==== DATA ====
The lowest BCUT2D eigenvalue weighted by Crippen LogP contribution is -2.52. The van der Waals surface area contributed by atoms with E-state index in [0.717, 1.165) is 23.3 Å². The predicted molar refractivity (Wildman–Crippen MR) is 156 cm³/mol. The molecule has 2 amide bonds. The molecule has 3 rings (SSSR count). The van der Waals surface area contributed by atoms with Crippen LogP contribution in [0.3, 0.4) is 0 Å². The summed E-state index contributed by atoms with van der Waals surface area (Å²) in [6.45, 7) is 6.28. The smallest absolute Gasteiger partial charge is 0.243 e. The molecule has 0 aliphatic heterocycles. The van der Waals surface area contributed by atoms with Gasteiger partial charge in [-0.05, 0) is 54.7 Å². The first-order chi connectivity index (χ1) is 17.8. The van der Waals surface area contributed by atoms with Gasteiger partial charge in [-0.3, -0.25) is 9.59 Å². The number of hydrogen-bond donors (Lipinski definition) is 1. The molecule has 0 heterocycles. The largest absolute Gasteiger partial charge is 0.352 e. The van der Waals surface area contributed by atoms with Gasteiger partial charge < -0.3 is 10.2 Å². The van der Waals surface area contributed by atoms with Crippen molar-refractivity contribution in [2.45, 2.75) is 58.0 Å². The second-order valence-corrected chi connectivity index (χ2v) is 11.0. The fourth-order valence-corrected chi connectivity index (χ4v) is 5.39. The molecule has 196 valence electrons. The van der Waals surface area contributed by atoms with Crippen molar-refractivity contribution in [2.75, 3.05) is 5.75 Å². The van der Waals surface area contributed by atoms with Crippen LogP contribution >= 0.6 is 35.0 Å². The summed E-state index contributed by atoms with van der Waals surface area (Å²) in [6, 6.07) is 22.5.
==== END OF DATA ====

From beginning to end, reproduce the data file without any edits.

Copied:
The lowest BCUT2D eigenvalue weighted by Crippen LogP contribution is -2.52. The van der Waals surface area contributed by atoms with E-state index in [0.717, 1.165) is 23.3 Å². The predicted molar refractivity (Wildman–Crippen MR) is 156 cm³/mol. The molecule has 2 amide bonds. The molecule has 3 rings (SSSR count). The van der Waals surface area contributed by atoms with Crippen LogP contribution in [0.3, 0.4) is 0 Å². The summed E-state index contributed by atoms with van der Waals surface area (Å²) in [6.45, 7) is 6.28. The smallest absolute Gasteiger partial charge is 0.243 e. The molecule has 0 aliphatic heterocycles. The van der Waals surface area contributed by atoms with Gasteiger partial charge in [-0.05, 0) is 54.7 Å². The first-order chi connectivity index (χ1) is 17.8. The van der Waals surface area contributed by atoms with Gasteiger partial charge in [-0.3, -0.25) is 9.59 Å². The number of hydrogen-bond donors (Lipinski definition) is 1. The molecule has 0 heterocycles. The largest absolute Gasteiger partial charge is 0.352 e. The van der Waals surface area contributed by atoms with Gasteiger partial charge < -0.3 is 10.2 Å². The van der Waals surface area contributed by atoms with Crippen molar-refractivity contribution in [2.45, 2.75) is 58.0 Å². The second-order valence-corrected chi connectivity index (χ2v) is 11.0. The fourth-order valence-corrected chi connectivity index (χ4v) is 5.39. The molecule has 196 valence electrons. The van der Waals surface area contributed by atoms with Crippen molar-refractivity contribution in [2.75, 3.05) is 5.75 Å². The van der Waals surface area contributed by atoms with Crippen LogP contribution >= 0.6 is 35.0 Å². The summed E-state index contributed by atoms with van der Waals surface area (Å²) in [6, 6.07) is 22.5.